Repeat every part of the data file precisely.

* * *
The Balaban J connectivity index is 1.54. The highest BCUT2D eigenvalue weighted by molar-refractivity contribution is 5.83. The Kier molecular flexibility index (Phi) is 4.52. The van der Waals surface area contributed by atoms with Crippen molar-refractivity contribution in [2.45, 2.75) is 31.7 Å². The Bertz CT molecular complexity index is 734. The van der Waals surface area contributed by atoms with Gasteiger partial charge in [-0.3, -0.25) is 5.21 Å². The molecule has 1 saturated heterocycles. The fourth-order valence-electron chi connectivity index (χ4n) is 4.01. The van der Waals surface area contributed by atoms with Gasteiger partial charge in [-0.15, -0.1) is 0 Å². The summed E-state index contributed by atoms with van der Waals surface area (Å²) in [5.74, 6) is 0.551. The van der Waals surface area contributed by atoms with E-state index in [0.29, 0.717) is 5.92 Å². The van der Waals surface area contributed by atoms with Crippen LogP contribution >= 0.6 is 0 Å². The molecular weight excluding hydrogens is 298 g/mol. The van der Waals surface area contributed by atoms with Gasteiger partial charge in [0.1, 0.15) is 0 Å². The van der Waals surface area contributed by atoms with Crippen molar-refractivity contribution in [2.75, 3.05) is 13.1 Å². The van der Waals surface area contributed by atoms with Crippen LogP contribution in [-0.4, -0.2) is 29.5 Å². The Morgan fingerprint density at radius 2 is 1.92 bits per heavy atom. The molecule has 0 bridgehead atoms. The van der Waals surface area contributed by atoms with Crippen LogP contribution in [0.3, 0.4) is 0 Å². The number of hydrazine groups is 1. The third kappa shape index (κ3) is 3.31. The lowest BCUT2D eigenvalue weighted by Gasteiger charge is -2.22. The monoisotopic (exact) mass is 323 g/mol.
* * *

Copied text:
The Balaban J connectivity index is 1.54. The highest BCUT2D eigenvalue weighted by molar-refractivity contribution is 5.83. The Kier molecular flexibility index (Phi) is 4.52. The van der Waals surface area contributed by atoms with Crippen molar-refractivity contribution in [2.45, 2.75) is 31.7 Å². The Bertz CT molecular complexity index is 734. The van der Waals surface area contributed by atoms with Gasteiger partial charge in [-0.3, -0.25) is 5.21 Å². The molecule has 1 saturated heterocycles. The fourth-order valence-electron chi connectivity index (χ4n) is 4.01. The van der Waals surface area contributed by atoms with Gasteiger partial charge in [-0.15, -0.1) is 0 Å². The summed E-state index contributed by atoms with van der Waals surface area (Å²) in [5.74, 6) is 0.551. The van der Waals surface area contributed by atoms with E-state index in [0.29, 0.717) is 5.92 Å². The van der Waals surface area contributed by atoms with Crippen LogP contribution >= 0.6 is 0 Å². The molecular weight excluding hydrogens is 298 g/mol. The van der Waals surface area contributed by atoms with Gasteiger partial charge in [0.1, 0.15) is 0 Å². The van der Waals surface area contributed by atoms with Crippen molar-refractivity contribution in [2.75, 3.05) is 13.1 Å². The van der Waals surface area contributed by atoms with Crippen LogP contribution in [-0.4, -0.2) is 29.5 Å². The Morgan fingerprint density at radius 2 is 1.92 bits per heavy atom. The molecule has 0 bridgehead atoms. The van der Waals surface area contributed by atoms with Crippen LogP contribution in [0.3, 0.4) is 0 Å². The number of hydrazine groups is 1. The third kappa shape index (κ3) is 3.31. The lowest BCUT2D eigenvalue weighted by Gasteiger charge is -2.22. The monoisotopic (exact) mass is 323 g/mol.